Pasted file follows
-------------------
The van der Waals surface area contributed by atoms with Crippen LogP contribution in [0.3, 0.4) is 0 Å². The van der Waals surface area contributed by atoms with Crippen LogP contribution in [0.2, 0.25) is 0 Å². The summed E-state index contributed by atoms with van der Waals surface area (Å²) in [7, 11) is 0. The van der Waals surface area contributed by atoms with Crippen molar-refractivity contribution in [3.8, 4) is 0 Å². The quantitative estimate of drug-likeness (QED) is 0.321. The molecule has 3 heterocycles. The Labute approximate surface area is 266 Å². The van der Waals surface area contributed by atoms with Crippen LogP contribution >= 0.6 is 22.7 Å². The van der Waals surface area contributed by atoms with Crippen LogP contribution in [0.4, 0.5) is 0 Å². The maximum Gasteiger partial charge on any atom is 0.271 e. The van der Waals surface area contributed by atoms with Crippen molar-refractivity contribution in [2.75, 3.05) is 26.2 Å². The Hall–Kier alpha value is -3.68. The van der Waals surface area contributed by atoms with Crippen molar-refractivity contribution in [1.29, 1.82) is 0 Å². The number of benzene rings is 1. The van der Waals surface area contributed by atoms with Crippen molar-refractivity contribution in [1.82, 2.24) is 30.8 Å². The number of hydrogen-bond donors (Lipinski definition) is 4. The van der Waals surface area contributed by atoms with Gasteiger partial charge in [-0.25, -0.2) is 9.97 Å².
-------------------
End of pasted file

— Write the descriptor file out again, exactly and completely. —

The van der Waals surface area contributed by atoms with Crippen LogP contribution in [0.3, 0.4) is 0 Å². The van der Waals surface area contributed by atoms with Crippen LogP contribution in [0.2, 0.25) is 0 Å². The summed E-state index contributed by atoms with van der Waals surface area (Å²) in [7, 11) is 0. The van der Waals surface area contributed by atoms with Crippen molar-refractivity contribution in [3.8, 4) is 0 Å². The quantitative estimate of drug-likeness (QED) is 0.321. The molecule has 3 heterocycles. The Labute approximate surface area is 266 Å². The van der Waals surface area contributed by atoms with Crippen LogP contribution >= 0.6 is 22.7 Å². The van der Waals surface area contributed by atoms with Crippen LogP contribution in [0.4, 0.5) is 0 Å². The maximum Gasteiger partial charge on any atom is 0.271 e. The van der Waals surface area contributed by atoms with Crippen molar-refractivity contribution in [2.75, 3.05) is 26.2 Å². The Hall–Kier alpha value is -3.68. The van der Waals surface area contributed by atoms with Crippen molar-refractivity contribution in [1.29, 1.82) is 0 Å². The number of benzene rings is 1. The van der Waals surface area contributed by atoms with Crippen molar-refractivity contribution in [1.82, 2.24) is 30.8 Å². The number of hydrogen-bond donors (Lipinski definition) is 4. The van der Waals surface area contributed by atoms with Gasteiger partial charge in [-0.25, -0.2) is 9.97 Å².